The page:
What does Israel fear

from the beating of the drums

the tearing of clothes

and the scratching of cheeks

What does she fear

when she hears

the stories of `Ad and Thamud?


We are in national comma

We did not receive

Since the times of conquest

a single mail


We are a people of made of dough

The more Israel increases in her killing and terrorism

the more we increase in idleness and coldness


A Smothering Dominion

A regional dialect that increases in ugliness

and a green union that grows in isolation

Summer trees, growing barren

And borders .. whenever the whim strikes

erase other borders


Israel should slaughter us, and why not?

She should erase Hisham, Ziyad and ar-Rashid, and why not?

[Why not?] and the Banu Taghlab lusting after their women

[Why not?] and Banu Mazen lusting after their slave boys

[Why not?] and Banu Adnan dropping their trousers to their knees

debating .. necking and .. the lips!


What should Israel fear from some of al-Arab

When they became Yehuda???

Nizar Qabbani


Arabic Version

1996 shelling of Qana - Wikipedia, the free encyclopedia

1996 shelling of Qana - Wikipedia, the free encyclopedia

The Shelling of Qana took place on April 18, 1996 in Qana, a village located southeast of Tyre, Lebanon. Amid heavy fighting between the Israeli Defense Forces and Hezbollah during "Operation Grapes of Wrath", a Fijian UNIFIL compound in the village was shelled by Israeli artillery. Around 800 Lebanese civilians had taken refuge there to escape the fighting, of whom 106 were killed and around 116 others injured. Four UNIFIL soldiers were also seriously injured. [1][2] The event has sometimes been referred to as the Qana massacre, for example by Human Rights Watch[3] and the BBC.[4]


In April 1996, a cease-fire that had ended the July 1993 fighting between Hezbollah and Israel broke down due to violations, which involved several attacks on Israeli population centers by Hezbollah. During the five weeks of fighting between March 4 and April 10, seven Israeli soldiers, three Lebanese civilians and at least one Hezbollah fighter were killed. The tally of injured was sixteen Israeli soldiers, seven Lebanese civilians, and six Israeli civilians.[5] On April 9, in response to the cease fire violations, Maj.-Gen. Amiram Levine declared: "The residents in south Lebanon who are under the responsibility of Hezbollah will be hit harder, and the Hezbollah will be hit harder, and we will find the way to act correctly and quickly."[6] On April 11, after initial strikes against Hezbollah positions, Israel, through SLA radio stations, warned residents in forty-four towns and villages in southern Lebanon, to evacuate within twenty four hours.[7]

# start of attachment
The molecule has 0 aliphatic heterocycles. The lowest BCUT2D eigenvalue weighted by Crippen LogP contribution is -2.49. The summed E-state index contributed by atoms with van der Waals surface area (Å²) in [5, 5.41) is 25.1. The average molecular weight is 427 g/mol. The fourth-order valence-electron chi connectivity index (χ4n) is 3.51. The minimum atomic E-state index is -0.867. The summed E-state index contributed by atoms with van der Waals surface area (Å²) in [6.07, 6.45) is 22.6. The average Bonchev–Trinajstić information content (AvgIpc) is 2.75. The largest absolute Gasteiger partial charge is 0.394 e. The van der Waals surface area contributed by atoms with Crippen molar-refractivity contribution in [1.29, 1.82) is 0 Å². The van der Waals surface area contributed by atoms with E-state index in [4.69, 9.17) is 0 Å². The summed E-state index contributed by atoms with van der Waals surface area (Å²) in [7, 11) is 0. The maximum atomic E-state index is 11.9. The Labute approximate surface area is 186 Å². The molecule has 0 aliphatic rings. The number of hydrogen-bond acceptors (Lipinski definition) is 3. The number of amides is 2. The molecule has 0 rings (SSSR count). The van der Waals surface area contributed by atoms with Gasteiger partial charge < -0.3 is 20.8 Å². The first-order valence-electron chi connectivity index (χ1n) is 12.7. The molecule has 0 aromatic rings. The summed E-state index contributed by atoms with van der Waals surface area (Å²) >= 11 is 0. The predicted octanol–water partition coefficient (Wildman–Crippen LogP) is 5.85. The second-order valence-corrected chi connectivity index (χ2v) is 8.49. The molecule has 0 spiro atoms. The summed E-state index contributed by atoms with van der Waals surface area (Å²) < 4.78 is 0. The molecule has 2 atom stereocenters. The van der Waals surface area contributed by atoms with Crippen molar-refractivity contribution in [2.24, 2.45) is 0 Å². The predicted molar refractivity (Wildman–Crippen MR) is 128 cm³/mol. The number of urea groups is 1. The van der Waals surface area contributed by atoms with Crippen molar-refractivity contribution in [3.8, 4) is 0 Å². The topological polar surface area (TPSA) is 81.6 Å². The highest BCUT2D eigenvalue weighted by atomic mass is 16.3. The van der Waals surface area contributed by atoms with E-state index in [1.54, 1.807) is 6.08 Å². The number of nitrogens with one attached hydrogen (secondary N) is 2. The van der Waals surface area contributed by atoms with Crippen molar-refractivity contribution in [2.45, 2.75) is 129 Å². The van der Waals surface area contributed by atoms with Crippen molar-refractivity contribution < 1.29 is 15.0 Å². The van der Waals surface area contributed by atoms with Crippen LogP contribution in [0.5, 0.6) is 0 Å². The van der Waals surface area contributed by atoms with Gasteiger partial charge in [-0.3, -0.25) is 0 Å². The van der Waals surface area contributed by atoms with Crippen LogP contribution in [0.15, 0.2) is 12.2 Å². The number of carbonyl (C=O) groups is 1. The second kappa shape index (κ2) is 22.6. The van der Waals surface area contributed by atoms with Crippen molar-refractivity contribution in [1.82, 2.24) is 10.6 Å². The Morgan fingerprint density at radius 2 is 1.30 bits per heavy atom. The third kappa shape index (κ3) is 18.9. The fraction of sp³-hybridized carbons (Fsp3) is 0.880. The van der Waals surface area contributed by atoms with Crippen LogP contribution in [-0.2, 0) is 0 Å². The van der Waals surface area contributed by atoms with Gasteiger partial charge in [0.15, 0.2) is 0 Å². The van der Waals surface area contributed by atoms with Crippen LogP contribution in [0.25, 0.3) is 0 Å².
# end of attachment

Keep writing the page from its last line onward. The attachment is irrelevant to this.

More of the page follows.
Operation Grapes of Wrath

Within forty-eight hours, Israel launched the military campaign known as Operation Grapes of Wrath. On April 11, Israel bombarded Hezbollah positions in southern Lebanon and Beirut first, with artillery and later laser guided missiles. On April 13, Israeli warships initiated a blockade against Beirut, Sidon and Tyre, Lebanon's main ports of entry. Meanwhile, Hezbollah continuously bombarded northern Israel with Katyusha rockets. Israel continued to bomb Hezbollah installations.


The scene shortly after the attack
The scene shortly after the attack

The conflict intensified and thousands of Lebanese civilians sought to flee the area and find safe refuge from the fighting. By 14 April, 745 people were occupying the United Nations compound at Qana. More than 800 were there on April 18.[8]

Beginning with the second day of combat Israel had been retaliating within 10 minutes directly at any source of fire discovered by reconaisance. This tactic was widely discussed in Israeli media, and well known to the Hizbolla fighters and Lebanese citizens.

According to a U.N. report, on April 18, Three Hezbollah militia men, stopped outside the compoutnd and fired two Katyusha rockets and eight mortars at Israeli soldiers near the so-called Red Line (the northern limits of the "security zone") from areas about 200 meters southwest and 350 meters southeast of the United Nations compound. 15 minutes later an Israeli unit responded by shelling the area with M-109A2 155 mm guns.[9] According to the Israeli military, thirty eight shells were fired, two-thirds of them equipped with proximity fuses, an anti-personnel mechanism that causes the weapon to explode above the ground. The UN investigation found that 13 shells exploded within or above the compound and 4 "very close to it."[10]